UK’s parliament has overwhelmingly agreed to let the government begin the country’s exit from the EU as it voted for the Brexit bill.
The bill was approved by 494 votes to 122, and now moves to the House of Lords.
Shadow business secretary Clive Lewis was one of 52 Labour lawmakers to defy party orders to back the bill and he resigned from the front bench.
PM Theresa May wants to trigger formal Brexit talks by the end of March.
The prime minister will do this by invoking Article 50 of the Lisbon Treaty, but requires Parliament’s permission before doing so.
Clive Lewis, who earlier said he was undecided on whether to support the EU (Notification of Withdrawal) Bill, announced his resignation as parliament began voting for the final time.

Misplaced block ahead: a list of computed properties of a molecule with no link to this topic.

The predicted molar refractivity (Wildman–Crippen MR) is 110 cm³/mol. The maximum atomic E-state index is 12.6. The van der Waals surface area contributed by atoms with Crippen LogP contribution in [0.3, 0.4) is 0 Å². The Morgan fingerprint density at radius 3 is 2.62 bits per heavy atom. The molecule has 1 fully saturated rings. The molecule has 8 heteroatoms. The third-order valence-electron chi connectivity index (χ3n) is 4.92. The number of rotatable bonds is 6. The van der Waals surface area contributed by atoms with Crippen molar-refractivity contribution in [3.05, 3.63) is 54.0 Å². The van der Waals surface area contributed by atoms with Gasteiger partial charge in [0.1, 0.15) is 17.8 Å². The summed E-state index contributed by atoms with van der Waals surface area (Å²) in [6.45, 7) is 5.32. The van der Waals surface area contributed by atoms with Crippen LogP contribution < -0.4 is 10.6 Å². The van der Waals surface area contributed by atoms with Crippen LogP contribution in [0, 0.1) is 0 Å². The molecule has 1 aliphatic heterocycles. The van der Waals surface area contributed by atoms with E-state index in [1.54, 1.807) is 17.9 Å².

He said he “cannot, in all good conscience, vote for something I believe will ultimately harm the city I have the honor to represent, love and call home”.
Leader Jeremy Corbyn said he understood the difficulties the vote presented some of his members of parliament but said they had been ordered to back the Article 50 because the party would not “block Brexit”.
Shadow home secretary Diane Abbott, who missed last week’s initial vote on the bill, backed it this time.
The Labour rebellion was five lawmakers up on last week’s vote, while former Chancellor Ken Clarke was again the only Conservative to vote against the two-clause bill.
During the voting, SNP lawmakers were reprimanded by deputy speaker Lindsay Hoyle after they started singing Ode to Joy, the EU anthem.